How Requiring Too Much Affordable Housing Kills Housing

HousingWant to know the severe negative unintended consequences of the proposed ordinance to double affordable housing requirements for new housing? Read the letter to the Board of Supervisors signed be a wide cross-section of members of the housing industry in San Francisco.

The measure is being heard by the Board of Supervisors on February 23rd sometime after 2pm would go to the voters in June.

Re: Proposed Affordable Housing Ordinance increasing BMR

February 18, 2016

Dear Supervisors,

As drafted, the proposed ordinance to increase required affordable housing requirements for market-rate developments from 12% to 25% will not work. Quite the contrary, the Ordinance will devastate the industry, engender the lay-offs of thousands of union construction workers, and shut down whole sections of the construction, engineering, architectural and development businesses. Far from increasing affordable housing and reducing city-wide rents, the Ordinance will dramatically reduce the number of future affordable housing units to be built and, with future housing supply constricted, could significantly cause rental increases for non-rent- controlled units.

Very simply, given current costs, it is impossible to build housing with a 25% BMR requirement absent significant up-zonings or subsidies. Prudent lenders and equity investors require at least a 5.5% Return on Costs (ROC simply takes a project’s annual net operating income and divides it by the total costs). The Ordinance’s proposed almost doubling of affordable housing costs reduces the ROC to below financeable possibilities and long-term would drive down land values to impossibly low numbers that could stop housing construction for many years (see attached analysis). Stopping housing development in turn means that the City will neither receive the fees to build off-site affordable housing nor the affordable on-site units (12% at 55% of AMI) that would have been received under the current program.

Right now the Ordinance does not permit the grandfathering of over 8,000 units in the pipeline, many of which are affordable. The Ordinance, designed with little economic feasibility analysis, thus jeopardizes some $7.5 billion of new housing inventory: Housing that provides over $1.5 billion of construction union wages plus thousands of new affordable homes.

Supervisors, as designed your Ordinance will cripple the housing industry, cause massive union worker lay-offs, likely raise rents and lower the number of affordable units delivered in San Francisco. At the very minimum, we would ask you to change the Ordinance and insert language that permits: 1) grandfathering and 2) subordinates the 25% BMR objective to reasonable economic feasibility (to be determined by the Controller’s office but similar to a basic ROC analysis). These changes should be put into the Ordinance and not dealt with in some trailing legislation. The goal of 25% affordable housing is a good one, but it must be subordinated to economic feasibility. 25% of nothing is nothing.

The undersigned actually design, engineer, build, and develop the vast majority of the housing built in San Francisco. We would urge you as prudent leaders to reflect carefully on our words and tailor your Ordinance into a program that will improve affordable housing life in San Francisco as opposed to devastate it.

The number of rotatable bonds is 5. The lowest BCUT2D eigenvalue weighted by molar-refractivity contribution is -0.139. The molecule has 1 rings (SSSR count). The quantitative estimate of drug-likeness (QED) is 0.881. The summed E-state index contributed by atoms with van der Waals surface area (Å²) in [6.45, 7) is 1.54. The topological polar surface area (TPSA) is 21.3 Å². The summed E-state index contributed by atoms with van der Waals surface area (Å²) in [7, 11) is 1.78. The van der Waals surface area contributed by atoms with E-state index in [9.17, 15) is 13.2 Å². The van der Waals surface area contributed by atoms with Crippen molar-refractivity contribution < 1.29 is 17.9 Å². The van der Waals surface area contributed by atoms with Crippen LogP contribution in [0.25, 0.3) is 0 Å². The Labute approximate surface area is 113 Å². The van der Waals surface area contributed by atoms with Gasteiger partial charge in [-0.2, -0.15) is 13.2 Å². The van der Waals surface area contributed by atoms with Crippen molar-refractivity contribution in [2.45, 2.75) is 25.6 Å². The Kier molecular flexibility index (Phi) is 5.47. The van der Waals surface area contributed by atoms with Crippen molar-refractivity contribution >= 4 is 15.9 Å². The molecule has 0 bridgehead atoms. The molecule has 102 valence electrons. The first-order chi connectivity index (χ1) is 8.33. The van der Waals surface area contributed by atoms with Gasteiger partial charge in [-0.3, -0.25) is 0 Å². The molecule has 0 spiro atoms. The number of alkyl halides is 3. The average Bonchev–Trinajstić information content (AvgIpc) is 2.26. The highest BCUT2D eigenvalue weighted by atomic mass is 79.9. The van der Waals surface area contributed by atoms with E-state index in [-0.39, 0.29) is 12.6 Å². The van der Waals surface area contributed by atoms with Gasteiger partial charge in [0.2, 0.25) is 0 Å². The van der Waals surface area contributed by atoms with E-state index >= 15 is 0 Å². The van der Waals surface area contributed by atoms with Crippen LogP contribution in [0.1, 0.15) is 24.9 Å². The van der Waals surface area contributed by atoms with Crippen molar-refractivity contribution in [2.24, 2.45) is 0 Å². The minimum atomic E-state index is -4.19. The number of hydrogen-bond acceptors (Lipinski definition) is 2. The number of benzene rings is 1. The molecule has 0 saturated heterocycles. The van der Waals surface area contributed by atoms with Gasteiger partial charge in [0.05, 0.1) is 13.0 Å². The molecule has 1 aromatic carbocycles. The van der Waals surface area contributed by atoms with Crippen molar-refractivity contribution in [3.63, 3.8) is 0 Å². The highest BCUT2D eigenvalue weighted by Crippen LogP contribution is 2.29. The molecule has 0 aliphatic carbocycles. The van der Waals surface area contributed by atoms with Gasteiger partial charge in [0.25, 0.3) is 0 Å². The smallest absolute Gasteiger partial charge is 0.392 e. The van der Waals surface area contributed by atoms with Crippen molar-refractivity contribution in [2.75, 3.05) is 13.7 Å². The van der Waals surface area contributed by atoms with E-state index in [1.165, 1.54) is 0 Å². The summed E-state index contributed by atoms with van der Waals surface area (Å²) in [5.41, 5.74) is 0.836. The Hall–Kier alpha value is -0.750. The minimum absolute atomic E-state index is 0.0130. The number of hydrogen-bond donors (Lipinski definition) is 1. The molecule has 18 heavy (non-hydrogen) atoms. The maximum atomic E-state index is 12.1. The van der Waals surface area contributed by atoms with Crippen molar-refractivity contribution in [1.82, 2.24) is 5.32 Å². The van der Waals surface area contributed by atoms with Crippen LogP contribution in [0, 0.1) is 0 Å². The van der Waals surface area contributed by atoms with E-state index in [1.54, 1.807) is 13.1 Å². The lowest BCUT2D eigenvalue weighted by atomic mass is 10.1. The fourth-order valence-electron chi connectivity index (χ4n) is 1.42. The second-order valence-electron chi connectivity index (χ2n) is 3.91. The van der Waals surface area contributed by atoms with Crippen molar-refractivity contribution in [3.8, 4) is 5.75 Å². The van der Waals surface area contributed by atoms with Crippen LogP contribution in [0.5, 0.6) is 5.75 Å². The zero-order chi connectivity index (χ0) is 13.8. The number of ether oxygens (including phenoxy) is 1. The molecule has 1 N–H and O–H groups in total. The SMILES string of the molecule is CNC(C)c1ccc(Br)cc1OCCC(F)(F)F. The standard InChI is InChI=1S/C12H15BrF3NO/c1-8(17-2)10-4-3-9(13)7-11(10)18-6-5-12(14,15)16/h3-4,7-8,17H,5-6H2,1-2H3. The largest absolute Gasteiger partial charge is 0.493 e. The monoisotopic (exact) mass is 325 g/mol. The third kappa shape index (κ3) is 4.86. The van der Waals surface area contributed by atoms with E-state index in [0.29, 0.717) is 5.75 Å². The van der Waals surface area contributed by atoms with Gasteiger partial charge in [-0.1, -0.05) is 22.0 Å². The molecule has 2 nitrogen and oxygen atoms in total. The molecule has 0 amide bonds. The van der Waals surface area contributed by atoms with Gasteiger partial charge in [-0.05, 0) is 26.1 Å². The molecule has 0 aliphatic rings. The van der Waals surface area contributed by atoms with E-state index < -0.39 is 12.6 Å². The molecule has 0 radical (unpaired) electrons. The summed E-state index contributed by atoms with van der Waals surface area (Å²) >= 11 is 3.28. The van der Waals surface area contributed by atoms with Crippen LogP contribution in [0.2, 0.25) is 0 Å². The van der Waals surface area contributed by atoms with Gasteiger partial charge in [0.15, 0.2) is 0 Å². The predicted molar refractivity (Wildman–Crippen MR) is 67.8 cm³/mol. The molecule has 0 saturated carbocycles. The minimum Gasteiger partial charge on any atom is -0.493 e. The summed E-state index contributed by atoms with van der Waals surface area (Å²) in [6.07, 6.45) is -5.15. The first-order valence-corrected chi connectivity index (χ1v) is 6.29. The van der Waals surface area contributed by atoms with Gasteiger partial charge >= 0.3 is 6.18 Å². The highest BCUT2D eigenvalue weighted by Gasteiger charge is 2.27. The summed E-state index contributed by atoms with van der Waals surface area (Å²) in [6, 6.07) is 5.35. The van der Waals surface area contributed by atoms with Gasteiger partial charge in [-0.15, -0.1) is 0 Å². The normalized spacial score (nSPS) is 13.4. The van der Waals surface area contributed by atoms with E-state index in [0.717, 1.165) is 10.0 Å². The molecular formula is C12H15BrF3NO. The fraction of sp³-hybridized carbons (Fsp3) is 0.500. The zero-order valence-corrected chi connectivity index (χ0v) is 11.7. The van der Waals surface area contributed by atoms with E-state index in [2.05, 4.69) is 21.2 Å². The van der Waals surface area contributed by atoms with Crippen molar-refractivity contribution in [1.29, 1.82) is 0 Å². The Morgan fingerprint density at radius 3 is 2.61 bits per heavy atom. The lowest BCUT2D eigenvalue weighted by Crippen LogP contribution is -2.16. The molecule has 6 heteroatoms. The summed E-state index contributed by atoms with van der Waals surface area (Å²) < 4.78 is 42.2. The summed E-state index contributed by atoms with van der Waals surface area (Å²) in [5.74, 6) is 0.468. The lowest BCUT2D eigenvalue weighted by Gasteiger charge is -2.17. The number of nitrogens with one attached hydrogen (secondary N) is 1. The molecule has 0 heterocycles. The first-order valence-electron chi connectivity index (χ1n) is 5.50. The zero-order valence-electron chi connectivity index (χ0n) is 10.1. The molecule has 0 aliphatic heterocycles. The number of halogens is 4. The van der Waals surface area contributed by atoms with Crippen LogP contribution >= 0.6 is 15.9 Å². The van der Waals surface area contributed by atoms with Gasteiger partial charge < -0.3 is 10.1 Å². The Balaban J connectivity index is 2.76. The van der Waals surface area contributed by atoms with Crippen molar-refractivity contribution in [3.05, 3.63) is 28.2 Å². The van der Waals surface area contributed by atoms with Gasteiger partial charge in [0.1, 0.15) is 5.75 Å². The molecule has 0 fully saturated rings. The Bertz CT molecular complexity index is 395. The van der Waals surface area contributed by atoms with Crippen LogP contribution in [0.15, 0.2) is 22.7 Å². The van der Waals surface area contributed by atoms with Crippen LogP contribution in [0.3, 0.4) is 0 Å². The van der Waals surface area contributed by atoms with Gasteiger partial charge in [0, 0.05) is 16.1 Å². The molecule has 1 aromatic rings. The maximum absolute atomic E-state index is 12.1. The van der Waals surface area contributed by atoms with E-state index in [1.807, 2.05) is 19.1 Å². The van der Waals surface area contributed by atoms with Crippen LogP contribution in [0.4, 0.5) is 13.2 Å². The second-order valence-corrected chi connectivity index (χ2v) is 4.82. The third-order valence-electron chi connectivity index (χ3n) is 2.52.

Sincerely Yours,

Oz Erickson Emerald Fund, Inc.

Jeff Hoopes
Swinerton Incorporated

Ross Edwards Build Group

Chris Pemberton Solomon Cordwell Buenz

Larry Smith Roberts Obayashi

Eric Tao AGI Capital

John Clawson
Equity Community Builders

Brian Spiers
Brian Spiers Development

Charles Salter
Charles M. Salter Associates, Inc.

Matt Lituchy
Jay Paul Company

Marc Babsin Emerald Fund, Inc.

Craig Allison Plant Builders

Andy Ball
Suffolk Construction Company

Patrick Kennedy Panoramic Interests

Marta Fry
Marta Fry Landscape Architects

Kennard Perry Swig Company

Alan P. Mark
The Mark Company

Steve Vettel
Farella Braun Martel

Jeff Heller
Heller Manus Architects

Larry Nibbi
Nibbi Brothers, Inc.

Bob Nibbi
Nibbi Brothers, Inc.

Michael Covarrubias TMG Partners

Dan Kingsley SKS Partners

Levon Nishkian
Nishkian Menninger Consulting and Structural Engineers

Adam Tartakovsky Crescent Heights

Michael Yarne Build, Inc.

Dean Givas
Oyster Development

Chris Meany Wilson Meany

Juan Carlos Wallace Oryx Partners

Gerry Tierney Perkins and Will

Ze Figuririnhas Jones Lang LaSalle

Brent Gaulke GerdingEdlen

Joy Ou Group One

Steve Oliver
Oliver and Company

Chris Foley Polaris Pacific

Jennifer Hernandez HK Law

John McNulty MBH Architects

Matt Field TMG Partners

Rick Christiani
Christiani Johnson Architects

Jes Pedersen Webcor Builders

Lou Vasquez Build, Inc.

Kofi Bonner Lennar Properties

Dan Safier
Prado Development

Craig Hamburg DDG Partners

David Prowler David Prowler, Inc.

Stanley Saitowitz Natoma Architects

Riaz Taplin Riaz Inc.

Mark MacDonald DM Development

Gary Arabian CBRE

Jeff Saarman
Saarman Construction Ltd.

Margaret Liu CBRE

Steven Koch
Steve Koch Associates

Benjamin Pollock Kidder Matthews

James Nunemacher Vanguard Properties

Mark Macy
Macy Architecture

Laura Sagues CBRE


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